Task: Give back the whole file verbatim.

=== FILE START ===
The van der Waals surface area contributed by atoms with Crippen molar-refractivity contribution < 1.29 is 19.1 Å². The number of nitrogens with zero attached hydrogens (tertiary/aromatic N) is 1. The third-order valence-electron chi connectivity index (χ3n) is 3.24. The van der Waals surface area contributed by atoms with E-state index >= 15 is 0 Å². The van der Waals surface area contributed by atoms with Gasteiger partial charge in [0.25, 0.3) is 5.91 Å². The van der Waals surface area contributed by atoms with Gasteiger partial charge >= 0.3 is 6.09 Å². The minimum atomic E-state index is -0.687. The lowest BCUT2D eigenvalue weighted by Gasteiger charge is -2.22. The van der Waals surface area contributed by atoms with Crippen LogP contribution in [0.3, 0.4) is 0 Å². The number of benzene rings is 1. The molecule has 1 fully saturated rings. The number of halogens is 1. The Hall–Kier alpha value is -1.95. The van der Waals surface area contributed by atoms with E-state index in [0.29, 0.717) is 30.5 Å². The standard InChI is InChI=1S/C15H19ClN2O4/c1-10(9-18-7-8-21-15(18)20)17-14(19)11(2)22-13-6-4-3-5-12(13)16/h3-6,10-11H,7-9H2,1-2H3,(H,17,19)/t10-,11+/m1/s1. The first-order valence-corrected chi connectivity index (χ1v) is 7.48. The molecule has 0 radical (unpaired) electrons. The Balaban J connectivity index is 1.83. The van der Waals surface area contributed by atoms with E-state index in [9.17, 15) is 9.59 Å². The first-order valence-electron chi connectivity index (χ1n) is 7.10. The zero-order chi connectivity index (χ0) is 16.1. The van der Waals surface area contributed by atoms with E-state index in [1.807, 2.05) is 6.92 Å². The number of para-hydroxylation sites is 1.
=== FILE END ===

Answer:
The van der Waals surface area contributed by atoms with Crippen molar-refractivity contribution < 1.29 is 19.1 Å². The number of nitrogens with zero attached hydrogens (tertiary/aromatic N) is 1. The third-order valence-electron chi connectivity index (χ3n) is 3.24. The van der Waals surface area contributed by atoms with E-state index >= 15 is 0 Å². The van der Waals surface area contributed by atoms with Gasteiger partial charge in [0.25, 0.3) is 5.91 Å². The van der Waals surface area contributed by atoms with Gasteiger partial charge >= 0.3 is 6.09 Å². The minimum atomic E-state index is -0.687. The lowest BCUT2D eigenvalue weighted by Gasteiger charge is -2.22. The van der Waals surface area contributed by atoms with Crippen LogP contribution in [0.3, 0.4) is 0 Å². The number of benzene rings is 1. The molecule has 1 fully saturated rings. The number of halogens is 1. The Hall–Kier alpha value is -1.95. The van der Waals surface area contributed by atoms with E-state index in [0.29, 0.717) is 30.5 Å². The standard InChI is InChI=1S/C15H19ClN2O4/c1-10(9-18-7-8-21-15(18)20)17-14(19)11(2)22-13-6-4-3-5-12(13)16/h3-6,10-11H,7-9H2,1-2H3,(H,17,19)/t10-,11+/m1/s1. The first-order valence-corrected chi connectivity index (χ1v) is 7.48. The molecule has 0 radical (unpaired) electrons. The Balaban J connectivity index is 1.83. The van der Waals surface area contributed by atoms with E-state index in [9.17, 15) is 9.59 Å². The first-order valence-electron chi connectivity index (χ1n) is 7.10. The zero-order chi connectivity index (χ0) is 16.1. The van der Waals surface area contributed by atoms with E-state index in [1.807, 2.05) is 6.92 Å². The number of para-hydroxylation sites is 1.